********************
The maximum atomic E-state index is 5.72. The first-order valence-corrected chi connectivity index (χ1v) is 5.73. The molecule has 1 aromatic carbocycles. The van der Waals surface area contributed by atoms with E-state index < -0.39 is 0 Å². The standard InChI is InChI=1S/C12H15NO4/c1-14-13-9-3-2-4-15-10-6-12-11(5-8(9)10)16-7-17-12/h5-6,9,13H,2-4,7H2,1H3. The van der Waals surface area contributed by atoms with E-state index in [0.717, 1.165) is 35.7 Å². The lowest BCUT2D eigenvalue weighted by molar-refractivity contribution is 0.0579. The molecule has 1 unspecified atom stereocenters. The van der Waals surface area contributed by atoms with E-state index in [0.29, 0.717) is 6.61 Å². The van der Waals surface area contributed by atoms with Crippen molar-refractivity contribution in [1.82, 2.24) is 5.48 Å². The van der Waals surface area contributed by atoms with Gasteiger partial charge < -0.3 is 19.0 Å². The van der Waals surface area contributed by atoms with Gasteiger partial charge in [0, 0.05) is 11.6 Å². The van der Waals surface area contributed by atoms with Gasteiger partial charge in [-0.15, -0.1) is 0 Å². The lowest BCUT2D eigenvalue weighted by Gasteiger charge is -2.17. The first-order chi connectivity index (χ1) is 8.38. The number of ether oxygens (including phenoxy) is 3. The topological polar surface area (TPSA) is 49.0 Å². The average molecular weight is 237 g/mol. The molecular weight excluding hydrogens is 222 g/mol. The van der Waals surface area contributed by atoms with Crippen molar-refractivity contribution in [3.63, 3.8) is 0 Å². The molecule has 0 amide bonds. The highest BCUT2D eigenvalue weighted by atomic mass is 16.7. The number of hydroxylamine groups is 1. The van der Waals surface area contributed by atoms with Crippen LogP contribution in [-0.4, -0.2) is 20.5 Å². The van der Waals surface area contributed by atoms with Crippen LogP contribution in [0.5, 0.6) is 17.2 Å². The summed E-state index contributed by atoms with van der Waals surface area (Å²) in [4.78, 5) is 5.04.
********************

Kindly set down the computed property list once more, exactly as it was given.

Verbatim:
The maximum atomic E-state index is 5.72. The first-order valence-corrected chi connectivity index (χ1v) is 5.73. The molecule has 1 aromatic carbocycles. The van der Waals surface area contributed by atoms with E-state index < -0.39 is 0 Å². The standard InChI is InChI=1S/C12H15NO4/c1-14-13-9-3-2-4-15-10-6-12-11(5-8(9)10)16-7-17-12/h5-6,9,13H,2-4,7H2,1H3. The van der Waals surface area contributed by atoms with E-state index in [0.717, 1.165) is 35.7 Å². The lowest BCUT2D eigenvalue weighted by molar-refractivity contribution is 0.0579. The molecule has 1 unspecified atom stereocenters. The van der Waals surface area contributed by atoms with E-state index in [0.29, 0.717) is 6.61 Å². The van der Waals surface area contributed by atoms with Crippen molar-refractivity contribution in [1.82, 2.24) is 5.48 Å². The van der Waals surface area contributed by atoms with Gasteiger partial charge < -0.3 is 19.0 Å². The van der Waals surface area contributed by atoms with Gasteiger partial charge in [0, 0.05) is 11.6 Å². The van der Waals surface area contributed by atoms with Gasteiger partial charge in [-0.15, -0.1) is 0 Å². The lowest BCUT2D eigenvalue weighted by Gasteiger charge is -2.17. The first-order chi connectivity index (χ1) is 8.38. The number of ether oxygens (including phenoxy) is 3. The topological polar surface area (TPSA) is 49.0 Å². The average molecular weight is 237 g/mol. The molecular weight excluding hydrogens is 222 g/mol. The van der Waals surface area contributed by atoms with Crippen molar-refractivity contribution in [3.63, 3.8) is 0 Å². The molecule has 0 amide bonds. The highest BCUT2D eigenvalue weighted by atomic mass is 16.7. The number of hydroxylamine groups is 1. The van der Waals surface area contributed by atoms with Crippen LogP contribution in [-0.4, -0.2) is 20.5 Å². The van der Waals surface area contributed by atoms with Crippen LogP contribution in [0.5, 0.6) is 17.2 Å². The summed E-state index contributed by atoms with van der Waals surface area (Å²) in [4.78, 5) is 5.04.